Peach is usually considered the most useful of the four playable characters in Super Mario Bros. 2. Thanks to her iconic ability to float for a couple of seconds, she completely trivializes all platforming. Funnily enough, the Manual declared Toad to be this, due to his higher speed and power, but his poor jumping actually made him not very well suited for beginners.
Furthermore, because Peach has invincibility frames during her slow vegetable-pluck animation, this ends up as an advantage instead of a detriment, especially in hectic boss fights. Peach has the most invincibility frames since her plucking animation takes the longest.
Luigi in Super Mario 64 DS. The game was made for Mario's abilities, and most definitely not with the exaggerated jumping skill of Luigi in mind. Since his backflip allows for infinite gliding, and the Vanish ability is usable from all ? blocks, you can use it to get all the stars in Hazy Maze Cave without going through the poisonous maze, get most of the stars in Rainbow Ride without tricky platforming, and completely skip having to ground pound the pillars in Shifting Sand Land.
Hell, Luigi in general is quite superior (as far as platformers are concerned). In a platforming series known for its technical jumps and obstacles, being more floaty, having greater control over your movements in the air, and being able to jump higher and farther than your redder counterpart goes a long way in curving the actual difficulty of the game in your favor.
New Super Luigi U takes this to new levels. First, Luigi retains his floaty jump, and the Mini Mushroom is still in the game, allowing for even higher jumps. Taking the Spin Jump into consideration, the end result is a whole lot of distance for not a lot of effort.
Another game breaker in New Super Luigi U is Nabbit. He has the same jumping ability has Luigi, can't use powerups, and is invulnerable to any thing that isn't a One-Hit Kill, plus a few other large enemies that knock him back. You may not be able to fly with squirrel and propeller suits, shoot fire or ice flowers, or slide with penguin suits, but when you're practically invincible, who needs them? And in order to play as him in single-player, all you need to do is hold down a certain buttonnote B on Wii Remote, ZL otherwise and then you can breeze through the game, ignoring almost every obstacle.
The Cape earned its game breaker status with flying colors. It not only allowed Mario to perform sustained flight (which, given a few minutes practice, allows you to bypass most levels by taking a running jump and hitting the left directional button every few seconds), but it also gives him a spin attack powerful enough to kill most enemies. Even more effective is when he is flying, it is the only instance where Mario does not lose his power if he gets hit by an enemy. It also allows you to fall much more slowly than you normally would, so you can control where you'll land. To top it all off, it also comes with a screen hitting ground shaking landing.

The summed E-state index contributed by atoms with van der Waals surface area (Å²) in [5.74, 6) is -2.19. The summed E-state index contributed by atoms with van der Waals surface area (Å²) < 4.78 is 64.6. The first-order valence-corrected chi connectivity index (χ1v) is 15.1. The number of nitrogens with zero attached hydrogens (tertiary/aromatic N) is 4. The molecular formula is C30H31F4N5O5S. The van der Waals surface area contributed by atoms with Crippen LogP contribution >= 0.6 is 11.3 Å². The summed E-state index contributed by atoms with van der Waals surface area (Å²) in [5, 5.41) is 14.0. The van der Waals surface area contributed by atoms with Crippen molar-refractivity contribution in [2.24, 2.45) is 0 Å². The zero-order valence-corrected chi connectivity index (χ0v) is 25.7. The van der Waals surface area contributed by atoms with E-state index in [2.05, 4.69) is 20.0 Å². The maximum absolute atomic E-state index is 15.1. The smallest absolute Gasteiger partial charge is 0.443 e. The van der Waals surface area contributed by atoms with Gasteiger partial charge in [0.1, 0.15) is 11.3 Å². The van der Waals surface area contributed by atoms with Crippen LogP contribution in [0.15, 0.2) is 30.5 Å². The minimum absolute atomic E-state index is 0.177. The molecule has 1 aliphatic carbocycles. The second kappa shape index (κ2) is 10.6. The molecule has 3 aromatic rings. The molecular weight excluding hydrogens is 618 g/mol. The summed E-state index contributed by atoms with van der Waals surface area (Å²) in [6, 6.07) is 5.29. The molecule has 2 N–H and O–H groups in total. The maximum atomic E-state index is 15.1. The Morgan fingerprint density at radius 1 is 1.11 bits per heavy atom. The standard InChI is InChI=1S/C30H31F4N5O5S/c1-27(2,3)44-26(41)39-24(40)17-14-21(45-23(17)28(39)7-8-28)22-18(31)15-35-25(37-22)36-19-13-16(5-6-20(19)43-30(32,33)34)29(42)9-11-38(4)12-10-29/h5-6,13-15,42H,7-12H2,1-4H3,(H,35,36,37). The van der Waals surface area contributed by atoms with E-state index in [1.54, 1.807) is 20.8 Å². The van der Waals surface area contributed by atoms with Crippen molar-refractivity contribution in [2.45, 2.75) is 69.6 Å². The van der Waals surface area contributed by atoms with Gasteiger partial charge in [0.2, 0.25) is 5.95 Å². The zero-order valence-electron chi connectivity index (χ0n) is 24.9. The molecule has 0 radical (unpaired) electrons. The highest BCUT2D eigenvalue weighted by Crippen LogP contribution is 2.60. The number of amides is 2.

The Blue Yoshi (which lets you fly when he eats a Koopa shell of any color). You can find this variant in two ways: A) Hatch one in Star World 2 (the water stage) and feed him 5 enemies or 1 power-up to make him mature; or B) Use any breed of Yoshi and catch the pair of Magic Wings on the Cheese Bridge stage, which turns him into the blue variant. Once you have one, you can then bypass entire stages easily: Simply slurp up a Koopa, hold up and right, and wait. It's the easiest way to pass the hardest level in the game, the Special World's "Tubular" level. It's that useful.
Powerups in general are quite effective in Super Mario World. Whereas there are a finite number of Hammer Suits, P-Wings and Tanooki Suits in Super Mario Bros. 3 (and are a hassle to farm in remakes where they are infinite since you still have to play the levels in that World all the way back to the vendor), you can just backtrack and get another Blue Yoshi or Cape with much greater ease.
The Game Boy Advance version made this even more conveninent, by making Yoshis of a certain color available from any Eggs spawned from ?-Blocks (once fully grown in the Star World, of course), and also dependent on what power-up you currently have. Essentially, having the cape guarantees that any eggs spawned from ?-Blocks will consistently hatch a Blue Yoshi.
There are several opportunities to get tons of extra lives. By the time you finish the Forest of Illusion, you'll have maxed out your lives to 99 easily. Notable examples include:
The earliest example was in Donut Plains 1. A training area exists (that is accessible right beside the midway goal) where players can use the Cape (with sustained flight) to glide through a massive block of coins spread out across a long distance. Experienced players could hit the midway goal, go into the area and fly back and forth through the coins, racking up two or three lives in the span of a minute-and-a-half, then exit out to the level screen. Wash, rinse and repeat.
The Top Secret Area is a secret level accessed through the Donut Ghost House (right at the beginning of the level, fly up). The accessible level included full item pickups (mushroom/flower/cape), a Yoshi, and a single 1-up every time the level is accessed. This led to the player being able to grab extra lives whenever they wanted.
In the Forest of Illusion, a glitch can be exploited (float back and forth using the Cape between a set of three Wigglers) that would max out your lives and score in three minutes. The game can't even properly describe what happens when you start receiving six or more lives per successive hit (and resorts to illegible programming language to show it on the screen).